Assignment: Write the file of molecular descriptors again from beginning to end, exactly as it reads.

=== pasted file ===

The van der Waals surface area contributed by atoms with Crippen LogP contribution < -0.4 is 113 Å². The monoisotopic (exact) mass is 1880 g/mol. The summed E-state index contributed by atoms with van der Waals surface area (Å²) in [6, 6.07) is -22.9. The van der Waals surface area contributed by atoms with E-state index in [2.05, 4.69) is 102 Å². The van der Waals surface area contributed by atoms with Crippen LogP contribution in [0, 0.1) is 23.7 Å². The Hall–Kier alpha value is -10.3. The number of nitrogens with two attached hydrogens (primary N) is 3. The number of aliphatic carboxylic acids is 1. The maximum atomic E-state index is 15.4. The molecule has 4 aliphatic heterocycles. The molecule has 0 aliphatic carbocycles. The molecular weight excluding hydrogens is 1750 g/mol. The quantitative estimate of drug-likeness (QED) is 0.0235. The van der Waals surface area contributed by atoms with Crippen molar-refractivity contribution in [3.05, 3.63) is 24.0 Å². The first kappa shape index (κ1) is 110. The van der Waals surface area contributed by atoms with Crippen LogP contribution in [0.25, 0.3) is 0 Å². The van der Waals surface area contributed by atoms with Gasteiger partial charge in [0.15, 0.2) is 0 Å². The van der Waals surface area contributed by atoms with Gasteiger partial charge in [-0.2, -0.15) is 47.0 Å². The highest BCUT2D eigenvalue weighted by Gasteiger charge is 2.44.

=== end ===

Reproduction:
The van der Waals surface area contributed by atoms with Crippen LogP contribution < -0.4 is 113 Å². The monoisotopic (exact) mass is 1880 g/mol. The summed E-state index contributed by atoms with van der Waals surface area (Å²) in [6, 6.07) is -22.9. The van der Waals surface area contributed by atoms with E-state index in [2.05, 4.69) is 102 Å². The van der Waals surface area contributed by atoms with Crippen LogP contribution in [0, 0.1) is 23.7 Å². The Hall–Kier alpha value is -10.3. The number of nitrogens with two attached hydrogens (primary N) is 3. The number of aliphatic carboxylic acids is 1. The maximum atomic E-state index is 15.4. The molecule has 4 aliphatic heterocycles. The molecule has 0 aliphatic carbocycles. The molecular weight excluding hydrogens is 1750 g/mol. The quantitative estimate of drug-likeness (QED) is 0.0235. The van der Waals surface area contributed by atoms with Crippen molar-refractivity contribution in [3.05, 3.63) is 24.0 Å². The first kappa shape index (κ1) is 110. The van der Waals surface area contributed by atoms with Crippen LogP contribution in [0.25, 0.3) is 0 Å². The van der Waals surface area contributed by atoms with Gasteiger partial charge in [0.15, 0.2) is 0 Å². The van der Waals surface area contributed by atoms with Gasteiger partial charge in [-0.2, -0.15) is 47.0 Å². The highest BCUT2D eigenvalue weighted by Gasteiger charge is 2.44.